Since we’re talking about Breach of Peace, let’s take a look at the actual statute: Sec. 53a-181 – Breach of Peace in the 2nd Degree. The statute reads in its entirety (with the most relevant language bolded):

(a) A person is guilty of breach of the peace in the second degree when, with intent to cause inconvenience, annoyance or alarm, or recklessly creating a risk thereof, such person: (1) Engages in fighting or in violent, tumultuous or threatening behavior in a public place; or (2) assaults or strikes another; or (3) threatens to commit any crime against another person or such other person’s property; or (4) publicly exhibits, distributes, posts up or advertises any offensive, indecent or abusive matter concerning any person; or (5) in a public place, uses abusive or obscene language or makes an obscene gesture; or (6) creates a public and hazardous or physically offensive condition by any act which such person is not licensed or privileged to do. For purposes of this section, “public place” means any area that is used or held out for use by the public whether owned or operated by public or private interests. (b) Breach of the peace in the second degree is a class B misdemeanor.

Breach of Peace and its cousin Disorderly Conduct are among the broadest, open-ended statutes (along with Risk of Injury and a few others). It does not take much beyond being rowdy to get hit with this charge. Although Sec. 53a-181(a)(1) is the subsection that is applicable for weapons, it neither mentions nor excludes firearms or any kind of weapon. Mr. Burgess is incorrect is saying that carrying firearms is exempted from the statute because it is a legal activity. Many activities that are in themselves legal, such as speaking, are Constitutionally-protected until they are used in a threatening manner.

I know what you’re thinking: what if someone is just carrying a weapon and minding his or her own business and someone who is extra-sensitive to guns sees it and calls the police? Many other people might’ve seen it and not cared a lick. Whether the act constitutes a breach of peace is a question of fact: it is up to a judge or jury to decide the intent of the defendant and if the alleged activity constitutes violent, threatening or tumultuous behavior. So, how does a fact-finder do that? Time to pull up the jury instructions for 53a-181(a)(1). Here is what the State must prove beyond a reasonable doubt:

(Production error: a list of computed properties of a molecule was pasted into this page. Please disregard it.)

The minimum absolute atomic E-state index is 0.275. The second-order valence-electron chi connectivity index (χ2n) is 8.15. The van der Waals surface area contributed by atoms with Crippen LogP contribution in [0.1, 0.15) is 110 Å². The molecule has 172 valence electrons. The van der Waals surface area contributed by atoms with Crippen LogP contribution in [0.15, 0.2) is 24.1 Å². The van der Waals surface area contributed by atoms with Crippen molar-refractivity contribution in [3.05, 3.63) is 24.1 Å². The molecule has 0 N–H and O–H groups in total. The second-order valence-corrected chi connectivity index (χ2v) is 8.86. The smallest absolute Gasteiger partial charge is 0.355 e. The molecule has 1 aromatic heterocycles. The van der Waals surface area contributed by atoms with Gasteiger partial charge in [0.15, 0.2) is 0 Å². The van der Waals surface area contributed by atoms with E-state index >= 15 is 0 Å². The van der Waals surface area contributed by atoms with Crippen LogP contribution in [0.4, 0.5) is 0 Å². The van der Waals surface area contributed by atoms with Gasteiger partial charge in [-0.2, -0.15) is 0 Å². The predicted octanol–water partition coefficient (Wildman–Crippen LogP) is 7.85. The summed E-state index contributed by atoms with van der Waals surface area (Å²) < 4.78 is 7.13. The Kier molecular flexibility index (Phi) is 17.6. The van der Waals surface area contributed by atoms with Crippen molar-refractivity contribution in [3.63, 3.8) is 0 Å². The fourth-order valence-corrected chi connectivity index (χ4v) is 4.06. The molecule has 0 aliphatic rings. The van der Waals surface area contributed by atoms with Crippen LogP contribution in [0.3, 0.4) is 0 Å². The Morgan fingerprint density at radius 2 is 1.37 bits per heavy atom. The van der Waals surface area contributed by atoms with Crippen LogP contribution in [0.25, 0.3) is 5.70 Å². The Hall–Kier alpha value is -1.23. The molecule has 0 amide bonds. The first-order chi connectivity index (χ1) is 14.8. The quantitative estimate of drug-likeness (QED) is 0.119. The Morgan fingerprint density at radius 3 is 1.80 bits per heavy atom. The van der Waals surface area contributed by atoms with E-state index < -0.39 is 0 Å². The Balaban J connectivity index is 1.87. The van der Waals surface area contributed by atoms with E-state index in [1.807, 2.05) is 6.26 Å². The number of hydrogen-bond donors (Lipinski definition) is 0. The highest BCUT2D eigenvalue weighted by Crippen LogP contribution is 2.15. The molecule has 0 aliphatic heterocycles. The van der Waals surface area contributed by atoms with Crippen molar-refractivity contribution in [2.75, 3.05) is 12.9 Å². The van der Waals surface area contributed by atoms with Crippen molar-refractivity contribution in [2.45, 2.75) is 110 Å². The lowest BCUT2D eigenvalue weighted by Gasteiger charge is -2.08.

Element 1 – Intent
The first element is that the defendant
-acted with the intent to cause inconvenience, annoyance or alarm. The predominant intent must be to cause what a reasonable person operating under contemporary community standards would consider a disturbance to or impediment of a lawful activity, a deep feeling of vexation or provocation, or a feeling of anxiety prompted by threatened danger or harm.

-recklessly created a risk of causing inconvenience, annoyance or alarm. A person acts “recklessly” with respect to a result or circumstances when (he/she) is aware of and consciously disregards a substantial and unjustifiable risk that such result will occur or that such circumstances exist.

The words “inconvenience, annoyance or alarm” refer to what a reasonable person operating under contemporary community standards would consider a disturbance to or impediment of a lawful activity, a deep feeling of vexation or provocation, or a feeling of anxiety prompted by threatened danger or harm.

Element 2 – Conduct
The second element is that the defendant engaged in fighting or in violent, tumultuous or threatening behavior that actually involved physical violence or portended imminent physical violence.2 The defendant’s conduct must be more than a display of mere bad manners. It must cause or create a risk of causing inconvenience, annoyance or alarm among members of the public.

Element 3 – Public Place
The third element is that the conduct took place in a public place. “Public place” means any area that is used or held out for use by the public whether owned or operated by public or private interests.

The above-bolded language specifies that whether behavior is violent etc. is based on an objective standard–not the subjective feelings of an actual person (such as the one who witnessed the event, a police officer or Mr. Lawlor). The question is essentially would an ordinary person feel threatened by this? Context and circumstances are always key. Carrying a holstered handgun on your belt while you buy a sandwich? Probably not objectively threatening. Walking around pointing at your weapon and winking at people? Possibly threatening. Carrying your hunting rifle into the woods? Seems reasonable and non-threatening to me. Walking near a school with a rifle? I’ll let you think about that one.

Carrying your rifle in preparation for deer-hunting likely isn’t breaching any peace. Doing it at a wedding or while speaking like Christopher Walken just might be.

Is Breach of Peace overused, often as a fallback to make an arrest? I think it is and have had the clients that demonstrate that idea. But it’s hard to say that weapons should be exempt from Breach of Peace because one can–and I’ve had the clients to prove this too–be charged with Breach of Peace without having any weapons. I don’t write the laws but I defend people who are charged with breaking them and it’s tough to defend something as open as Breach of Peace.